Emirates Stadium was a joyous place to be last Sunday for an Arsenal fan. Basking in the warm spring sunshine, thrashing our local rivals and taunting every failed touch – this was an unforgettable afternoon. Yet what will also stick in the memory is the sickening chants that were sung, and more importantly the reaction to them. The jubilation of a 5-2 lead could not have been more in contrast with the simmering fury that came to the boil after Emmanuel Adebayor scored to put Tottenham 2-0 up.
What followed from a minority of Arsenal fans was wholly, and lamentably, entirely expected. “Shot in Angola: it should have been you” they sung furiously – a reference to the tragic events of January 2010 when Angolan terrorists killed three members of the Togolese African Cup of Nations party. The response to this was heartening: those singing were told that this wasn’t on, and after effing and blinding about how this “is what football is about” and “what real fans do” they left to go and get refreshments, comically missing three Arsenal goals in the process. That’s what real fans go to see.
While it was hugely encouraging to see this sort of reaction, it made it apparent how terrace chanting is still a largely self-regulating practice. None of the stewards showed any inclination to question those chanting, nor did they a couple of years back when fans suggested that Ashley Cole had contracted AIDS from team-mate Didier Drogba. A few fans were ejected from grounds a few seasons ago when they suggested that Adebayor’s “dad washes elephants and his mum is a whore”, but largely fans and indeed players are forced to suffer in silence. Moreover, this is an issue which affects almost every ground in the country. After all, those supporters singing about Adebayor on Sunday may have pointed to the fact that Tottenham fans sing despicable things about Arsenal Manager Arsene Wenger being a pedophile. Likewise for every Liverpool supporter singing about the Munich air disaster, you’ll find a United fan singing about Hillsborough.
When we questioned the singing of the Adebayor chants, we were told that if we didn’t like it, we should f**k off. The obvious question then is: are the footballing authorities doing enough to tackle the issue? The answer would appear to be no, as singing of this sort continues to go largely unpunished.
The songs about Arsene Wenger became so deplorable in fact that Sir Alex Ferguson made a public plea to Manchester United fans not to sing them. But in the FA’s defence, it is hard to quantify exactly what it is that is beyond the pale, as to a large extent this is subjective. When a supporter at the Emirates was told on Sunday that the Adebayor singing was “too much”, he responded that no it was not, in fact it was at just the appropriate level. It’s easy to snigger at this response and dismiss it, but it does show the subjectivity of what is acceptable.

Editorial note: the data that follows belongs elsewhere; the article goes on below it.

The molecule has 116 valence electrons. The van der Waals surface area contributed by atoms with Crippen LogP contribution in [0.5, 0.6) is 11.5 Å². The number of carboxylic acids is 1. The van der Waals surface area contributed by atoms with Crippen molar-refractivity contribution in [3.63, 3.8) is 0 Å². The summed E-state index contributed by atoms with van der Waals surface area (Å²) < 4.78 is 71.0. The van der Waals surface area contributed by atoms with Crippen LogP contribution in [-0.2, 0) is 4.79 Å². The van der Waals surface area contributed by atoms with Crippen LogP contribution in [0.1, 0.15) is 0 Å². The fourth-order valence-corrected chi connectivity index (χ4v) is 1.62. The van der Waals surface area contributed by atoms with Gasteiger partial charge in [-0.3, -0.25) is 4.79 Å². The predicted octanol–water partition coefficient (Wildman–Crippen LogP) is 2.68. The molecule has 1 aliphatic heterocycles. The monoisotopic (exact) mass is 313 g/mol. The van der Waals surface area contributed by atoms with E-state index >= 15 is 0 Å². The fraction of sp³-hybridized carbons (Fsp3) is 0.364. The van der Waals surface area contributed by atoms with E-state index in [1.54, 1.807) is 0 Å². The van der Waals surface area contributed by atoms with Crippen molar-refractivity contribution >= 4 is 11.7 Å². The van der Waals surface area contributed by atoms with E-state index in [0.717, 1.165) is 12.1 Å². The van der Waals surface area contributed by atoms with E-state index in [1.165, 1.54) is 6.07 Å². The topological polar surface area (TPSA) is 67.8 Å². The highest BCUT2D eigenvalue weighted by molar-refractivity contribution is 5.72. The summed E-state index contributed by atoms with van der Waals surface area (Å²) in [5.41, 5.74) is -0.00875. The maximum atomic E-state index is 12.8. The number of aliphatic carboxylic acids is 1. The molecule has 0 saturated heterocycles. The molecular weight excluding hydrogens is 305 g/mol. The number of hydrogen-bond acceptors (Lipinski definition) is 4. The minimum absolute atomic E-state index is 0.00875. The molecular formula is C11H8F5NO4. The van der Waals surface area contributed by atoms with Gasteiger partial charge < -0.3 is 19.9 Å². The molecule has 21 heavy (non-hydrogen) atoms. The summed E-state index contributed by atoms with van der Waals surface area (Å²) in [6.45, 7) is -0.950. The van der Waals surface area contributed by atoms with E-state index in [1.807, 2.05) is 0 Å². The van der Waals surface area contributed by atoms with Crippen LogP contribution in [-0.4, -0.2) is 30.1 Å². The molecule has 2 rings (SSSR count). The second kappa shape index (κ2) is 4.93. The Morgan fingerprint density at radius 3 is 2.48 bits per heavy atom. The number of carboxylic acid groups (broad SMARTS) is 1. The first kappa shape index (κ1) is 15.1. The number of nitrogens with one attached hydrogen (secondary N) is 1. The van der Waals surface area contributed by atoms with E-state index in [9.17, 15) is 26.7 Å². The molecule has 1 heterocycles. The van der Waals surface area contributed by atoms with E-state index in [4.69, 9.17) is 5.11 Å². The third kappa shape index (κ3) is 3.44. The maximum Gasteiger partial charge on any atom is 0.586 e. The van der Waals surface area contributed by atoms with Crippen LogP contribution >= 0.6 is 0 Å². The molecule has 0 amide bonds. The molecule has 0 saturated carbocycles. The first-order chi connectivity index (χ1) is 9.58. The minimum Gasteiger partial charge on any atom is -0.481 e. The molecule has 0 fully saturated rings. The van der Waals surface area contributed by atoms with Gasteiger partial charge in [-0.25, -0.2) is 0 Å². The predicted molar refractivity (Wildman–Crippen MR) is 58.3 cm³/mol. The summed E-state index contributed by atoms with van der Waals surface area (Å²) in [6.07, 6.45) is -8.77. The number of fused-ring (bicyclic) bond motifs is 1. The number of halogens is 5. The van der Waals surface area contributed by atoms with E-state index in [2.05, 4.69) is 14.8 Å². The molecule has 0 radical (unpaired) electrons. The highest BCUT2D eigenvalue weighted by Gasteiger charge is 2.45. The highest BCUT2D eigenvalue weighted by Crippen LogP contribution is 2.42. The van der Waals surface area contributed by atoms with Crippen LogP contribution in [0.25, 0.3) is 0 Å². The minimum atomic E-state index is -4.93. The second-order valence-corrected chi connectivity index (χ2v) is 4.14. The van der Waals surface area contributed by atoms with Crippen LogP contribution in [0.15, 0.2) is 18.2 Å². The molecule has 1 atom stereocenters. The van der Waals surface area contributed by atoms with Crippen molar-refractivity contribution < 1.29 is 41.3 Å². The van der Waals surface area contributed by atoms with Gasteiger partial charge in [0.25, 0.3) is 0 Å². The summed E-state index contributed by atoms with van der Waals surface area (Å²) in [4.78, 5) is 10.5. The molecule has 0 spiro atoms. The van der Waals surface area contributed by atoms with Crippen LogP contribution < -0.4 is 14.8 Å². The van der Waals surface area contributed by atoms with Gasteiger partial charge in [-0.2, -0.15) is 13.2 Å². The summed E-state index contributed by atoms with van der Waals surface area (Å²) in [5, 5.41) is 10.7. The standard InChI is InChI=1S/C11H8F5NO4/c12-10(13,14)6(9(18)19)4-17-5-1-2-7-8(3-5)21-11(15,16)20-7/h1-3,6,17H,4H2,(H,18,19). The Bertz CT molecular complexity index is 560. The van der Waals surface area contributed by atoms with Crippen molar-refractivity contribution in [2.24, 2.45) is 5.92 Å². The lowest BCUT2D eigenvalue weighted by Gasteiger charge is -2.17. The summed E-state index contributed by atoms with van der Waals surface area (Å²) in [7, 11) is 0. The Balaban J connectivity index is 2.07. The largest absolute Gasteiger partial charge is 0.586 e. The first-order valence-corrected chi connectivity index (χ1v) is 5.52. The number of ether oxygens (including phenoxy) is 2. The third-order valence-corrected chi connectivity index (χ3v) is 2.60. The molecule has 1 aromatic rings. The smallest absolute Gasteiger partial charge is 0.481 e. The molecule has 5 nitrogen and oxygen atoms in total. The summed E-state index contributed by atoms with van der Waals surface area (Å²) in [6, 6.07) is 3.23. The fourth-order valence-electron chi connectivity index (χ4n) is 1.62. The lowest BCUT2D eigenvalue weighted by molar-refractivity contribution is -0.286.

The nature of football fans, and indeed human beings is they tend to see what they are doing as justifiable. I am typical in that I feel I support the team to just the right pitch, and yet many would find my actions highly questionable. I would never in a million years call a stranger on the street a c**t, but I confess to having called Adebayor one on Sunday. Down the years, I’ve probably called lots of others that or similar. And this is where the problem lies: it’s not acceptable to call Wenger a paedophile, but then nor should it be to allege that Harry Redknapp’s mother is a whore (an allegation that is made at every single Arsenal game, and has been made at every single Tottenham manager since I’ve supported the club). Songs like these can be, and in my opinion rightly so, placed in a more light-hearted category, owing largely to the fact that they are utterly ludicrous.
Never has the danger of going too far the other way and becoming too draconian about chanting been better illustrated than FC Porto’s recent complaint about Manchester City Supporters. The Portuguese side lodged an official complaint to UEFA after their Europa League tie because City fans humorously sung “you’re not incredible” to Porto Striker Hulk (though this complaint was in particularly bad taste, as it was a thinly-veiled retaliation to Porto fans being accused of racially abusing City’s black players). The wit and wisdom of football fans is rarely better displayed than through chants, and long must this be celebrated. But fans must also accept responsibility that in this self-regulating environment they will have to stand up to the minority who sing about things that they feel are out of order, as it’s unlikely that stewards or anyone else is going to do it for them. Likewise they may wish to complain about words like “c**t” being used, but in this regard they would likely be overwhelmed by the sheer number of complaints they would have to make.
What Sunday suggested was that despite the element of subjectivity about how offensive songs are, a positive change is happening. Fans are much less likely to tolerate foul chanting around them, and the fact that we felt able to speak up is in itself a positive thing, and a move away from the horrendously intimidating grounds of the 1980s. On Sunday, as the mood became more jovial, so did the chanting, and we left singing a simpler ditty: “Adebayor, what’s the score? (repeat to fade)”. It rhymed; it scanned; it was pure light-hearted schadenfreude, and that is what terrace chanting should be all about.